Discovery of Gene Effects on Brain Brings Scientists Closer to Understanding Rare Developmental Disorder

developmental disorder
Image: Disruption of Nipbl or Zfp609 results in abnormal clusters of nerve cells in lower regions of the brain (middle and right) compared with normal cells (left).

Scientists are closer to finding additional genetic causes for the rare developmental disorder Cornelia de Lange Syndrome after discovering the steps in brain development that may be affected in some patients.

The findings come from a team at the Francis Crick Institute who worked with colleagues at the Proteomics Centre at Erasmus University Medical Centre in The Netherlands.

Debbie van den Berg, who is in François Guillemot’s group at the Crick, explains: “Cornelia de Lange Syndrome affects the central nervous system. Patients experience seizures and various degrees of intellectual disability.

“For seven in every 10 patients the altered genes that cause the syndrome are known, but it is not understood how these alterations influence brain development. For the other three in 10 patients, the genetic cause is unknown.”

Researchers have previously found that over half of patients with Cornelia de Lange Syndrome have mutations in one of two copies of a gene called cohesin loading factor Nipped-B-like (NIPBL). These patients tend to be more severely affected than those without a mutation in this gene. However, how NIPBL acts in gene regulatory networks and developmental pathways in brain development was poorly understood.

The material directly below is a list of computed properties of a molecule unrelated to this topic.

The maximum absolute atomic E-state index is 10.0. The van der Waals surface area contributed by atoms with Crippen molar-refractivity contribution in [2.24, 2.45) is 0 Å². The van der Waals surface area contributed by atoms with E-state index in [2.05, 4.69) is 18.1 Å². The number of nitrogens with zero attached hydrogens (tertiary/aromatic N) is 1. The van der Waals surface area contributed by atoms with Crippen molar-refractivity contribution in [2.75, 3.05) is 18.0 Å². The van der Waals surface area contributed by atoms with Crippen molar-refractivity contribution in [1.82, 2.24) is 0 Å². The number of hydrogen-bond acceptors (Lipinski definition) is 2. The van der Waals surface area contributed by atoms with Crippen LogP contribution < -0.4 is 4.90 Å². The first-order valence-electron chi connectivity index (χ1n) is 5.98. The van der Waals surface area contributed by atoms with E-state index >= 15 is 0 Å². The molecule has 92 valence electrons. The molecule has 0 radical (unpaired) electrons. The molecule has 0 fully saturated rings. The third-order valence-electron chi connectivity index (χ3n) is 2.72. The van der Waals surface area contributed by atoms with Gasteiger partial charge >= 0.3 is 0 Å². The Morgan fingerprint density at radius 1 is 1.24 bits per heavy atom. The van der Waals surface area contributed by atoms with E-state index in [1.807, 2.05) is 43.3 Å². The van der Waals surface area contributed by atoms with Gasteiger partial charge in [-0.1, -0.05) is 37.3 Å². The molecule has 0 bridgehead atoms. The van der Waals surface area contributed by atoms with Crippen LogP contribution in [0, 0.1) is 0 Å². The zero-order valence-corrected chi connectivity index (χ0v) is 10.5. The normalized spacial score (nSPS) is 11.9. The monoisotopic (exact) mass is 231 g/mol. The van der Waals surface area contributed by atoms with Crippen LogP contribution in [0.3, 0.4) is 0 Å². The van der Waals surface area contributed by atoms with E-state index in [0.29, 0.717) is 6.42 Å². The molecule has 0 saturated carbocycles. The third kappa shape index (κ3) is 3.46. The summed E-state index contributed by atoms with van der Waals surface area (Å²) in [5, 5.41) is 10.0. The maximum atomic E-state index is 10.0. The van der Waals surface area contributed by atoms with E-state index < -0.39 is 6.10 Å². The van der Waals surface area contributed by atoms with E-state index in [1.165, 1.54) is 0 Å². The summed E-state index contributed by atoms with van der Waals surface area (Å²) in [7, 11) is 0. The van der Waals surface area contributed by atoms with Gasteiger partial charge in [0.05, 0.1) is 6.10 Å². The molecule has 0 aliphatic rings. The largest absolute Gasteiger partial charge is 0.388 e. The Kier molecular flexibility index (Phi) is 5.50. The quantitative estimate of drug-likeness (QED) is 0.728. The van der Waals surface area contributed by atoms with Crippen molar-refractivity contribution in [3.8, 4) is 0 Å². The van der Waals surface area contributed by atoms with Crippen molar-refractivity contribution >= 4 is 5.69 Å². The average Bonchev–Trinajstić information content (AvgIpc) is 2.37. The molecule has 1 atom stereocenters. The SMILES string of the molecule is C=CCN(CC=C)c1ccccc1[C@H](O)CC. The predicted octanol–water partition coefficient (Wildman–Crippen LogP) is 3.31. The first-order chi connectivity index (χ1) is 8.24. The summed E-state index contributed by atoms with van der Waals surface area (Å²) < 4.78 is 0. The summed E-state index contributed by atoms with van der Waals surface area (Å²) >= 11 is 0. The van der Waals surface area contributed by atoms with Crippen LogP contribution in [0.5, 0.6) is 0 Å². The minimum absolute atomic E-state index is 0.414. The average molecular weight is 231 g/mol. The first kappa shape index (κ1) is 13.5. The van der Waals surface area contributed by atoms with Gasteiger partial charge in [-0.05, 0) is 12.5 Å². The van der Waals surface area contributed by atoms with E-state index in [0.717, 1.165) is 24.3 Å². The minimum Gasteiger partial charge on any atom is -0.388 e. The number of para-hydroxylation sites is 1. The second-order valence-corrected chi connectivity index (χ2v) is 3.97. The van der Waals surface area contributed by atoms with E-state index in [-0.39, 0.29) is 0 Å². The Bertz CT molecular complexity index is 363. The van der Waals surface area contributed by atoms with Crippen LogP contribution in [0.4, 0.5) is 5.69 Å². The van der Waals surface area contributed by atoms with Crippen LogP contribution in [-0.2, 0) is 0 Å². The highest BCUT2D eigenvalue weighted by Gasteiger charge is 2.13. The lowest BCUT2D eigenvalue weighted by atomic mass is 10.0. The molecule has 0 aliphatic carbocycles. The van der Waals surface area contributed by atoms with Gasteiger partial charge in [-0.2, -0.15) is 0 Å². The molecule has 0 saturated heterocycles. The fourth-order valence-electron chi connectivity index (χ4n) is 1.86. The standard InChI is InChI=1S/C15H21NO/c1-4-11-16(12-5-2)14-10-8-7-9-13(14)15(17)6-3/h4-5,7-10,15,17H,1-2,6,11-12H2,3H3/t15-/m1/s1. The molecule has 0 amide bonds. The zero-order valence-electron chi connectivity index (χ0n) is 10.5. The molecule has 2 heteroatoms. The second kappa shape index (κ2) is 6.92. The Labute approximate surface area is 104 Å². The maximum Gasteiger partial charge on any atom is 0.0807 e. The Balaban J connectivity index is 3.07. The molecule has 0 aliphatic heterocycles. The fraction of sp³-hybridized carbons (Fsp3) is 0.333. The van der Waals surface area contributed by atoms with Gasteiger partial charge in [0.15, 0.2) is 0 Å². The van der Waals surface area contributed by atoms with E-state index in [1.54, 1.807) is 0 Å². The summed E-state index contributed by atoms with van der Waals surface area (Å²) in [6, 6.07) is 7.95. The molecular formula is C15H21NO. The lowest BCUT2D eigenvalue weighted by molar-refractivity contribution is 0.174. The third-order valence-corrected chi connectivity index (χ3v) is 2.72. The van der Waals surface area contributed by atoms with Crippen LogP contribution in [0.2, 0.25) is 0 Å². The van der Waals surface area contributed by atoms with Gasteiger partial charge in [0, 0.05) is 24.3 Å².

The researchers discovered in mice that the Nipbl protein binds to two other protein factors, called Zfp609 and the Integrator complex. They found that, together, these three factors regulate how nerve cells travel from their site of origin to their final destination in the developing brain.

When the scientists disabled Nipbl, Zfp609 or Integrator in mouse brains, their nerve cells failed to reach the correct positions. This affected the building and wiring of their brains, which can result in the neurological problems seen in patients with Cornelia de Lange Syndrome.

Dr van den Berg says: “We now have a better understanding of which steps in brain development are affected in this disease. Our data have provided new clinical insights and have contributed candidate genes for mutation screening in this and other intellectual disability syndromes.”

Dr Guillemot adds: “By screening for mutations in the genes for these additional regulator proteins – Zfp609 and the Integrator complex – we might be able to find a genetic cause for Cornelia de Lange Syndrome in patients for whom no cause has been found so far.”